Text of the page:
Slacks & Shorts
Even by the forties, knickerbockers were past their prime and today pretty much only clothes horses, vintage car collectors and sometimes golf players wear them. So, if you want something unique but classic, knickerbockers are definitely the way to go. On the very right, we see a chap in striped shirt, dark tie and chocolate brown shorts with over the calf socks and monk strap shoes – definitely something I wouldn’t wear. While I wear shorts in proper cuts and madras cloth in the summer with polo shirts, espadrilles, loafers or boat shoes, they are always reserved for very casual occasions, such as a weekend on the lake or a summer vacations on the beach. Do you wear shorts at all? If so, how?
The illustration above shows us some fashion forward experiments of men’s tailors in the thirties. While these models are certainly daring, sport coats came in 30 different back pleat variations and had numerous details. Today, the ready to wear industry’s need to produce profits has limited all of these style features, leaving us with items that have the same cut and silhouette, no matter if it is a suit or sportcoat. Even though I am not a fan of these items above, I still admire the courage to try new things because even though these pieces were obviously not successful, they had much more variety to choose from.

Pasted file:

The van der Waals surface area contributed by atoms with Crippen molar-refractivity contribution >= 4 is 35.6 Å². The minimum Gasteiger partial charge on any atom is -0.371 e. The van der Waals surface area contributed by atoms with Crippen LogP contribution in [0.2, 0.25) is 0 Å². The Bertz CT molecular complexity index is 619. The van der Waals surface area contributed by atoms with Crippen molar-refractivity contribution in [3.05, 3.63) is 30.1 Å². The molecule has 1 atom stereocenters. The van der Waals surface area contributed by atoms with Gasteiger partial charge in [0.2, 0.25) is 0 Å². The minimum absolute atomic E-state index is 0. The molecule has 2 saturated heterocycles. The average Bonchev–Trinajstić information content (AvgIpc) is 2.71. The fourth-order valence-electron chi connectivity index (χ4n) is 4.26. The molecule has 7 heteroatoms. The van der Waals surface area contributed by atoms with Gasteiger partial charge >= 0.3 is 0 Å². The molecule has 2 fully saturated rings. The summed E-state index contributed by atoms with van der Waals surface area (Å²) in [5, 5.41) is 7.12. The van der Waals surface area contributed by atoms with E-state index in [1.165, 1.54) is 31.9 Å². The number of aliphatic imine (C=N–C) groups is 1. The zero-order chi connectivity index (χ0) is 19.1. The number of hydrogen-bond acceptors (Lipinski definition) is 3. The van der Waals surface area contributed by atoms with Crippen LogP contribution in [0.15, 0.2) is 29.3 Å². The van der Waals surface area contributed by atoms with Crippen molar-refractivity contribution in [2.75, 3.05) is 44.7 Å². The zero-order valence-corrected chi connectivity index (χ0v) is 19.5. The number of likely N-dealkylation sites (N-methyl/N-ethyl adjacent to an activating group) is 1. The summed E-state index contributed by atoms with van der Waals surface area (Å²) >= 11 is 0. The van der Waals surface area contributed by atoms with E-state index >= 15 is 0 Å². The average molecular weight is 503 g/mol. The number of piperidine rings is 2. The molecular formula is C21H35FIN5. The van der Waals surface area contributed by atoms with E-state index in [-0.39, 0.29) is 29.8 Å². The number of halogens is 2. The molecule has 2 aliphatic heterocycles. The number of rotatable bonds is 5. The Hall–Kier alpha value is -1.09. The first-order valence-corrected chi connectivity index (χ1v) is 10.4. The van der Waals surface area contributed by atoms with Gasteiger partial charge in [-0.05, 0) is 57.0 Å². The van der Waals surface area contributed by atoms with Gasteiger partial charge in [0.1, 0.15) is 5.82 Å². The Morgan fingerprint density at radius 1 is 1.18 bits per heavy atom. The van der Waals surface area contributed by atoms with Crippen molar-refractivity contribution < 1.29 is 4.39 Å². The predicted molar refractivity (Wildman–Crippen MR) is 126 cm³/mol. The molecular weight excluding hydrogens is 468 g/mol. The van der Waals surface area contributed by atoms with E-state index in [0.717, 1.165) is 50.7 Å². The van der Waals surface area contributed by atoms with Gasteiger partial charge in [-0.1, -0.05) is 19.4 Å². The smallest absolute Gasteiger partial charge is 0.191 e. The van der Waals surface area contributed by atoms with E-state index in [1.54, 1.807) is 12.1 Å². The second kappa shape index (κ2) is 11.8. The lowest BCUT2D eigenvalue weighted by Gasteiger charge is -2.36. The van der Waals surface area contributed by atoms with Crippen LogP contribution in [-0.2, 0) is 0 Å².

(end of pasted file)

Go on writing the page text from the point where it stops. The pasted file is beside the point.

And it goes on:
In a brief departure from thirties fashion, this illustration from Der Herr from 1947 outlines a jacket with the brown sleeves is very similar to varsity jackets or even quilted jackets as they were advertised in the US. Also, the gentleman on the left wears white glasses and a bold striped shirt that reminds me of the Hudson Bay Company signature stripes.
Last but not least, let’s take a look at overalls. Most people associate overalls with workwear in a car garage but at one point they were worn for casual activities such as skiing or biking. Sometimes the jacket could be buttoned to the trousers to add versatility to the garment. Personally, I would probably not wear it for casual occasions, although I can see how a cotton chambray overall would be a cool-wearing alternative for summer activities. I am sure lovers of vintage clothes appreciate overalls and still wear it enthusiastically, which is why they were also covered in this book about vintage clothes.
Altogether, this was certainly a more unusual article about men’s summer fashion but I hope some outfits inspired you to get more out of your existing wardrobe. For more about summer outfits in the 1930s, take a look here, there and most importantly, get our ebook Gentlemen of Style which is full of top notch fashion illustrations. A variation of this article is also available in German, read it by clicking here.